New Zealand's alcohol purchasing age not to be raised

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Thursday, November 9, 2006

In a conscience vote last night, Wednesday, parliament decided that the alcohol purchasing for New Zealanders will not be raised to 20 but instead will stay at the current age of 18.

The vote was 72-49 with the noes as the majority, a conscience vote is where the individual Member of Parliament (MP) votes instead of the party and their policies.

The bill was brought before Parliament with the intent of placing the drinking age back at 20 following its lowering to 18 in 1999. It was first drafted by Matt Robson of the NZ Progressive Party, and was then taken on by Martin Gallagher from the New Zealand Labour Party.

However, the Labour-led government is being attacked for interfering with the liquor purchase age bill. Before the debate on the bill, two ministers who are against raising the age, justice minister Mark Burton and associate health minister, Damien O'Conner both announced that they would fully review the sale/supply of liquor to people below the age of 18, regardless of whether the bill were passed or not. The review will most likely look at how many off-licence outlets there are and increased law enforcement of the drink age. Mr Burton said that he did not pre-empt the bill voting, he said: "It was important to ensure all options were on the table before the vote. What we are saying is you can have confidence that if the bill doesn't proceed there will be an alternative vehicle for addressing the issues immediately thereafter."

Many MPs said that it was unorthodox to intrude in such a manner in the voting process. Leader of Jim Anderton's Progressive coalition and supporter of the bill, Jim Anderton, said: "Making a last-minute plea to MPs is not to be fooled by the promise of the unnecessary review. This is the review you have when you want to give parliamentarians a soft option. We do not have that luxury. And I hear that sigh of relief in many places, 'oh gosh you've got a review so we don't have to make a hard decision'. Well this is the place for hard decisions and this is where the buck stops."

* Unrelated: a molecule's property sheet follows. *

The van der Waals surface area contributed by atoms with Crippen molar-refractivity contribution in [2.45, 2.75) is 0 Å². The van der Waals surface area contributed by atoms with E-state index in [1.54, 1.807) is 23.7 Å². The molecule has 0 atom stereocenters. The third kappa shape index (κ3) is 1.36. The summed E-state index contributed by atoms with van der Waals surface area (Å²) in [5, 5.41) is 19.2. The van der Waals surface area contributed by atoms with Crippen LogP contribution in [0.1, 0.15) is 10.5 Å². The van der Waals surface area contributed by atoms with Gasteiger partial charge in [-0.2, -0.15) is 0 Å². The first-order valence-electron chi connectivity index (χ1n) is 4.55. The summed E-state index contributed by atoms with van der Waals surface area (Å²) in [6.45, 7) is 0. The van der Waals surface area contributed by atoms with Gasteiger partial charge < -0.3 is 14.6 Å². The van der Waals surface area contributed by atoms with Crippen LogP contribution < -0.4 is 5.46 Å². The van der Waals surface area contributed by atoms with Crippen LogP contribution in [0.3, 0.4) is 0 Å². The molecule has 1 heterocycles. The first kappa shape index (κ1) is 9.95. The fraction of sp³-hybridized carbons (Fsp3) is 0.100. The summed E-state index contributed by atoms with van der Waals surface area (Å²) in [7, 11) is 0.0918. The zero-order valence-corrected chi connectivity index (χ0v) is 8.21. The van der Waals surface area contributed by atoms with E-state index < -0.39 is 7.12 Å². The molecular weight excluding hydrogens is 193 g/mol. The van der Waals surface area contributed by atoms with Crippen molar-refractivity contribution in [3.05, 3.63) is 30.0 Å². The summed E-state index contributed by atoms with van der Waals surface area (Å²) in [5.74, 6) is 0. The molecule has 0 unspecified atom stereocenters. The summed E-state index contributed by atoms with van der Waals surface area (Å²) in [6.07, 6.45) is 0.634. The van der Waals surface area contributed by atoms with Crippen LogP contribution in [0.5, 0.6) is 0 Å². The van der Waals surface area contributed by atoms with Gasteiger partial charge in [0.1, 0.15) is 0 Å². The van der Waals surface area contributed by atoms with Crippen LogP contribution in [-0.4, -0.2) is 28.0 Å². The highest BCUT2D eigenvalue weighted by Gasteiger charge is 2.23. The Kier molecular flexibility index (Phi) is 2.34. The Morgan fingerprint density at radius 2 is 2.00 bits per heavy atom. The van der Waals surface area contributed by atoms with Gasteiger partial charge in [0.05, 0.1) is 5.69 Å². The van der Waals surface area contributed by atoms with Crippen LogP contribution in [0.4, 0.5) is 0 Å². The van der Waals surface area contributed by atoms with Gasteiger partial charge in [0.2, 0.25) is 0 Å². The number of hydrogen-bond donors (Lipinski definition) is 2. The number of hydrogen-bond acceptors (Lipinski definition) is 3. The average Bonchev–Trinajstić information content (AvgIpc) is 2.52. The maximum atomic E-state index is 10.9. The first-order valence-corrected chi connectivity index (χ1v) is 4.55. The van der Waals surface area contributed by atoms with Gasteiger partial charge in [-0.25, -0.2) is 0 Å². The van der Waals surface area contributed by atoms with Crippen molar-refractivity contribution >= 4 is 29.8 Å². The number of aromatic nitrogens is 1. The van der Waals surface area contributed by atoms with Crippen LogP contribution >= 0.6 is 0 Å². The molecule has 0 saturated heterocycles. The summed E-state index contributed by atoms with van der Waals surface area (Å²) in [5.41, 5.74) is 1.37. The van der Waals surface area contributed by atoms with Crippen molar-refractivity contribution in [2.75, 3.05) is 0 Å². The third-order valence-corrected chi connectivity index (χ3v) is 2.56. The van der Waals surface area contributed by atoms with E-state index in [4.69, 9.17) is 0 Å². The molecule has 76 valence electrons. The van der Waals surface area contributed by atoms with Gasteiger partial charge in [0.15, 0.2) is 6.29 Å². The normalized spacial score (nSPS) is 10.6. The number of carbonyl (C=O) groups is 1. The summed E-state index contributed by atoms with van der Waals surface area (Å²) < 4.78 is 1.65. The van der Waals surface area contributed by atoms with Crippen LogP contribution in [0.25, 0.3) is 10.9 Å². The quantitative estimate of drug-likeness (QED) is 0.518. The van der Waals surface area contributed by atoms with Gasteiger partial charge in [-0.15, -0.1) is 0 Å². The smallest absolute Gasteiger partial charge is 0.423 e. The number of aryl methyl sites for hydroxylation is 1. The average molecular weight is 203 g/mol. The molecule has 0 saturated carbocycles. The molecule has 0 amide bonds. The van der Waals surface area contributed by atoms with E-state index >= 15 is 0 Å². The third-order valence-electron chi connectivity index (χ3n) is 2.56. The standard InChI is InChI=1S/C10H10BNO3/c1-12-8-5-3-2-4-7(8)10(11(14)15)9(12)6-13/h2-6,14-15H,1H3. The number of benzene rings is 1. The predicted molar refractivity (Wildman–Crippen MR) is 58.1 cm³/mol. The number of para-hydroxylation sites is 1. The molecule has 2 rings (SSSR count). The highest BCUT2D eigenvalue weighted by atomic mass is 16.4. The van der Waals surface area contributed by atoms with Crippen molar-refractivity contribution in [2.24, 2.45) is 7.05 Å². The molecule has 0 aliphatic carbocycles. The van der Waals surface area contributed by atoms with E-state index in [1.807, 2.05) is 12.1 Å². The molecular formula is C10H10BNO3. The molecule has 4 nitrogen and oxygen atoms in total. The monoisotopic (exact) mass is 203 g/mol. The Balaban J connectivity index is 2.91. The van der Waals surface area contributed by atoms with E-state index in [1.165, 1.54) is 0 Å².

Christopher Bishop, a spokesman for the Keep it 18 campaign, said: "We welcome the Government's moves to review the supply of alcohol to minors in the likely event that the Sale of Liquor Amendment Bill is defeated today. Raising the drinking age is never going to work as a way of dealing with New Zealand's drinking culture. It is a simplistic and knee-jerk solution – a legislative sledgehammer."

Chester Burrows, National MP, said: "My experience is I've seen too many pissed young people, raped young people, assaulted young people."

Wayne Mapp, National MP, said he favours a split age, 18 and 19-year-olds are allowed to drink in pubs but not to buy alcohol at liquor stores until they are 20. "They [the two who introduced the review] should have waited till Parliament decides, rather than trying to dictate," he said.

Gordon Copeland, United Future MP, who also preferred the split age, said he had "no doubt the move would influence the way people voted. It was a most unfortunate interference."

Simon Power, National MP, said: "It [the bill] is inconsistent. It requires peculiar legal definition and will make life more difficult and harder for the police to enforce."

Ron Mark, New Zealand First MP, said: "Are we going to do something, or are we going to do nothing?" asked New Zealand First list MP Ron Mark. "We can at least let this bill go through to the next stage."

Ross Bell, spokesman for the Drug Foundation, said: "Not only is such a review too narrow, it also seemed to pre-empt the outcome of Wednesday's debate. A cynical person might think the announcement gave MPs an excuse not to support the bill. That review has already been looked at by the Law and Order Select Committee, and what is needed is a review of price and availability of alcohol."

However it has been suggested by the select committee previously researching the drinking problem in New Zealand that there is little hard evidence 18 & 19 year olds are buying alcohol for minors, with the largest problem instead being the purchasing of alcohol by parents for their children.